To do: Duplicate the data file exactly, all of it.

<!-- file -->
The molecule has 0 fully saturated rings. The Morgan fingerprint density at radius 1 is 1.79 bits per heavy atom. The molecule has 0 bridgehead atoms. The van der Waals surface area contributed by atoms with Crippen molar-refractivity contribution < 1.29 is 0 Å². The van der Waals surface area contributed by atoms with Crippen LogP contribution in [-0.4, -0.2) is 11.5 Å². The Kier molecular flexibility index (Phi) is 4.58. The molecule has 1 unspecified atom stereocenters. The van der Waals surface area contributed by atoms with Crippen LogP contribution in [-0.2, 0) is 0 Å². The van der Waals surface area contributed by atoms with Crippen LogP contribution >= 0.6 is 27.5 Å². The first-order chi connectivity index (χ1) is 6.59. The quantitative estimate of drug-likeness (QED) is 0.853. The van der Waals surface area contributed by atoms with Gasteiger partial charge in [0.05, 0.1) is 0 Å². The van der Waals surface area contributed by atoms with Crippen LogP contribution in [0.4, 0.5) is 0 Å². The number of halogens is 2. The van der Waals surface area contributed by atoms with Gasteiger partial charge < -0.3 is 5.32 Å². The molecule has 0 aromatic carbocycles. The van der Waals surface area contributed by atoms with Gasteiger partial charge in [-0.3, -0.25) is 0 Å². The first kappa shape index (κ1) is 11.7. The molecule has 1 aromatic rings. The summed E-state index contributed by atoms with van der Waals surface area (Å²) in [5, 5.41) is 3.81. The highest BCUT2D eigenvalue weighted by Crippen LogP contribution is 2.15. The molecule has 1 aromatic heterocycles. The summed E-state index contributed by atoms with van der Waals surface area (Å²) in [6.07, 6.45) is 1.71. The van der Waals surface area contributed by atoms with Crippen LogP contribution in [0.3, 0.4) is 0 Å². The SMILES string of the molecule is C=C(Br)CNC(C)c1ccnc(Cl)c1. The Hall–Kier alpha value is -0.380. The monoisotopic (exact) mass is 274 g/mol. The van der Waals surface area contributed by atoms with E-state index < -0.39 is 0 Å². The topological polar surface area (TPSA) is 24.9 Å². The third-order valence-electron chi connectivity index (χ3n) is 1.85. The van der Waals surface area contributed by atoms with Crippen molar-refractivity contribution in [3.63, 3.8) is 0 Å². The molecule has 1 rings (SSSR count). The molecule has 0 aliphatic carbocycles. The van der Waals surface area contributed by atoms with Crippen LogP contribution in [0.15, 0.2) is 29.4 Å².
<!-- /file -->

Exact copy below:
The molecule has 0 fully saturated rings. The Morgan fingerprint density at radius 1 is 1.79 bits per heavy atom. The molecule has 0 bridgehead atoms. The van der Waals surface area contributed by atoms with Crippen molar-refractivity contribution < 1.29 is 0 Å². The van der Waals surface area contributed by atoms with Crippen LogP contribution in [-0.4, -0.2) is 11.5 Å². The Kier molecular flexibility index (Phi) is 4.58. The molecule has 1 unspecified atom stereocenters. The van der Waals surface area contributed by atoms with Crippen LogP contribution in [-0.2, 0) is 0 Å². The van der Waals surface area contributed by atoms with Crippen LogP contribution >= 0.6 is 27.5 Å². The first-order chi connectivity index (χ1) is 6.59. The quantitative estimate of drug-likeness (QED) is 0.853. The van der Waals surface area contributed by atoms with Gasteiger partial charge in [0.05, 0.1) is 0 Å². The van der Waals surface area contributed by atoms with Crippen LogP contribution in [0.4, 0.5) is 0 Å². The number of halogens is 2. The van der Waals surface area contributed by atoms with Gasteiger partial charge < -0.3 is 5.32 Å². The molecule has 0 aromatic carbocycles. The van der Waals surface area contributed by atoms with Gasteiger partial charge in [-0.3, -0.25) is 0 Å². The first kappa shape index (κ1) is 11.7. The molecule has 1 aromatic rings. The summed E-state index contributed by atoms with van der Waals surface area (Å²) in [5, 5.41) is 3.81. The highest BCUT2D eigenvalue weighted by Crippen LogP contribution is 2.15. The molecule has 1 aromatic heterocycles. The summed E-state index contributed by atoms with van der Waals surface area (Å²) in [6.07, 6.45) is 1.71. The van der Waals surface area contributed by atoms with Crippen LogP contribution in [0.3, 0.4) is 0 Å². The SMILES string of the molecule is C=C(Br)CNC(C)c1ccnc(Cl)c1. The Hall–Kier alpha value is -0.380. The monoisotopic (exact) mass is 274 g/mol. The van der Waals surface area contributed by atoms with E-state index < -0.39 is 0 Å². The topological polar surface area (TPSA) is 24.9 Å². The third-order valence-electron chi connectivity index (χ3n) is 1.85. The van der Waals surface area contributed by atoms with Crippen molar-refractivity contribution in [3.63, 3.8) is 0 Å². The molecule has 1 rings (SSSR count). The molecule has 0 aliphatic carbocycles. The van der Waals surface area contributed by atoms with Crippen LogP contribution in [0.15, 0.2) is 29.4 Å².